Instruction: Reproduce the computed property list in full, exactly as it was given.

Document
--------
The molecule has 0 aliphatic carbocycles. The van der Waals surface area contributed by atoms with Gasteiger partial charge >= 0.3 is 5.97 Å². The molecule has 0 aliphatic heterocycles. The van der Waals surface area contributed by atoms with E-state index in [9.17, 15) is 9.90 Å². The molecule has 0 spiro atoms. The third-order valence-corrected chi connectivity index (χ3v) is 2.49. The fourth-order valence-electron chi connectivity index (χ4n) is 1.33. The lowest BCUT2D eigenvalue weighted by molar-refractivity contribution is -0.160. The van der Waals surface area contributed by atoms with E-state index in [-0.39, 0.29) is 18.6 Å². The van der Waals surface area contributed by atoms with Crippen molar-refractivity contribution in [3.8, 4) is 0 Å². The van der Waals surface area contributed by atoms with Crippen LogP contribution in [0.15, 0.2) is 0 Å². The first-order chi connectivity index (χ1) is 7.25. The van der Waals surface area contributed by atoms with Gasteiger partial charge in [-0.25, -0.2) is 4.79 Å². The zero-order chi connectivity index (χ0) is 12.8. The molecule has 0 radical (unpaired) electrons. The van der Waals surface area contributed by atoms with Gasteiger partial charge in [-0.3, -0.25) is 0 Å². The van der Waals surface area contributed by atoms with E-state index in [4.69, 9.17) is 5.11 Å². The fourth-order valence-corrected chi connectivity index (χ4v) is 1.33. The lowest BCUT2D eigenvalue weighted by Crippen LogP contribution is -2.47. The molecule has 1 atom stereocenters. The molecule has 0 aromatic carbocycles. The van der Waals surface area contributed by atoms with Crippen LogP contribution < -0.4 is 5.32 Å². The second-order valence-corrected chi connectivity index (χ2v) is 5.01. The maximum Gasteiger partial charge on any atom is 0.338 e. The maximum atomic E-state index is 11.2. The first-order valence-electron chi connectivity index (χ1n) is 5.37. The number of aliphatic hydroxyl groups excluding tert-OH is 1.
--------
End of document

The molecule has 0 aliphatic carbocycles. The van der Waals surface area contributed by atoms with Gasteiger partial charge >= 0.3 is 5.97 Å². The molecule has 0 aliphatic heterocycles. The van der Waals surface area contributed by atoms with E-state index in [9.17, 15) is 9.90 Å². The molecule has 0 spiro atoms. The third-order valence-corrected chi connectivity index (χ3v) is 2.49. The fourth-order valence-electron chi connectivity index (χ4n) is 1.33. The lowest BCUT2D eigenvalue weighted by molar-refractivity contribution is -0.160. The van der Waals surface area contributed by atoms with E-state index in [-0.39, 0.29) is 18.6 Å². The van der Waals surface area contributed by atoms with Crippen molar-refractivity contribution in [3.8, 4) is 0 Å². The van der Waals surface area contributed by atoms with Crippen LogP contribution in [0.15, 0.2) is 0 Å². The first-order chi connectivity index (χ1) is 7.25. The van der Waals surface area contributed by atoms with Gasteiger partial charge in [-0.25, -0.2) is 4.79 Å². The zero-order chi connectivity index (χ0) is 12.8. The molecule has 0 radical (unpaired) electrons. The van der Waals surface area contributed by atoms with Gasteiger partial charge in [-0.3, -0.25) is 0 Å². The van der Waals surface area contributed by atoms with E-state index in [4.69, 9.17) is 5.11 Å². The fourth-order valence-corrected chi connectivity index (χ4v) is 1.33. The lowest BCUT2D eigenvalue weighted by Crippen LogP contribution is -2.47. The molecule has 1 atom stereocenters. The molecule has 0 aromatic carbocycles. The van der Waals surface area contributed by atoms with Crippen LogP contribution < -0.4 is 5.32 Å². The second-order valence-corrected chi connectivity index (χ2v) is 5.01. The maximum Gasteiger partial charge on any atom is 0.338 e. The maximum atomic E-state index is 11.2. The first-order valence-electron chi connectivity index (χ1n) is 5.37. The number of aliphatic hydroxyl groups excluding tert-OH is 1.